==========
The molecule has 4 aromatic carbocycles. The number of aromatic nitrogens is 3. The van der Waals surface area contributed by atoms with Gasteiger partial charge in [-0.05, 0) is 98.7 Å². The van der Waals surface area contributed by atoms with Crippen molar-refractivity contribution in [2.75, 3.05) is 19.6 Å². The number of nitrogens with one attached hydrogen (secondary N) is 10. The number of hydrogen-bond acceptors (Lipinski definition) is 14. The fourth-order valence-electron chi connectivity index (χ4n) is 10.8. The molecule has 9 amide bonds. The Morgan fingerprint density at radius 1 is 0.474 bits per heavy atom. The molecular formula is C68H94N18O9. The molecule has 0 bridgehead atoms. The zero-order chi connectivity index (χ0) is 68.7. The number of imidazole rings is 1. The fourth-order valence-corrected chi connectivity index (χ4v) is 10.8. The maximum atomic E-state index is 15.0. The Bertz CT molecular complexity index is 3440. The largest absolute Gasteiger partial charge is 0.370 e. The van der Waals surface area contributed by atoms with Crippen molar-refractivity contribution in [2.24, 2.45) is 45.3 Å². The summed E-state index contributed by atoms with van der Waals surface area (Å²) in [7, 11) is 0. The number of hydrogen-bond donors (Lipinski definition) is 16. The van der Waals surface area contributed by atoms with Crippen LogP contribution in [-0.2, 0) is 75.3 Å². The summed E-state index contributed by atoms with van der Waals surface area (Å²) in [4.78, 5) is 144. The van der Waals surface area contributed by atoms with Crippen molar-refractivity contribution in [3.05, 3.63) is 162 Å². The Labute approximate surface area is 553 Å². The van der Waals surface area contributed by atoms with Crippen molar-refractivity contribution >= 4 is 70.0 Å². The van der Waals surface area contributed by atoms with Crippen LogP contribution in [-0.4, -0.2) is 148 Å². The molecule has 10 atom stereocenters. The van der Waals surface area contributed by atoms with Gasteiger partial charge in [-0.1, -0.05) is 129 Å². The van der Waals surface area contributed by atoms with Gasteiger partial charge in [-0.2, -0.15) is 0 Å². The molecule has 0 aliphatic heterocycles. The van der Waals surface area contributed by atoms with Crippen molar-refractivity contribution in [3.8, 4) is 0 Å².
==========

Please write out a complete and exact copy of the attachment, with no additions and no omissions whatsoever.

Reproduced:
The molecule has 4 aromatic carbocycles. The number of aromatic nitrogens is 3. The van der Waals surface area contributed by atoms with Gasteiger partial charge in [-0.05, 0) is 98.7 Å². The van der Waals surface area contributed by atoms with Crippen molar-refractivity contribution in [2.75, 3.05) is 19.6 Å². The number of nitrogens with one attached hydrogen (secondary N) is 10. The number of hydrogen-bond acceptors (Lipinski definition) is 14. The fourth-order valence-electron chi connectivity index (χ4n) is 10.8. The molecule has 9 amide bonds. The Morgan fingerprint density at radius 1 is 0.474 bits per heavy atom. The molecular formula is C68H94N18O9. The molecule has 0 bridgehead atoms. The zero-order chi connectivity index (χ0) is 68.7. The number of imidazole rings is 1. The fourth-order valence-corrected chi connectivity index (χ4v) is 10.8. The maximum atomic E-state index is 15.0. The Bertz CT molecular complexity index is 3440. The largest absolute Gasteiger partial charge is 0.370 e. The van der Waals surface area contributed by atoms with Crippen molar-refractivity contribution in [2.24, 2.45) is 45.3 Å². The summed E-state index contributed by atoms with van der Waals surface area (Å²) in [7, 11) is 0. The number of hydrogen-bond donors (Lipinski definition) is 16. The van der Waals surface area contributed by atoms with Crippen LogP contribution in [-0.2, 0) is 75.3 Å². The summed E-state index contributed by atoms with van der Waals surface area (Å²) in [4.78, 5) is 144. The van der Waals surface area contributed by atoms with Crippen molar-refractivity contribution in [3.05, 3.63) is 162 Å². The Labute approximate surface area is 553 Å². The van der Waals surface area contributed by atoms with Crippen molar-refractivity contribution >= 4 is 70.0 Å². The van der Waals surface area contributed by atoms with Crippen LogP contribution in [-0.4, -0.2) is 148 Å². The molecule has 10 atom stereocenters. The van der Waals surface area contributed by atoms with Gasteiger partial charge in [-0.1, -0.05) is 129 Å². The van der Waals surface area contributed by atoms with Gasteiger partial charge in [-0.2, -0.15) is 0 Å². The molecule has 0 aliphatic heterocycles. The van der Waals surface area contributed by atoms with Crippen molar-refractivity contribution in [3.8, 4) is 0 Å².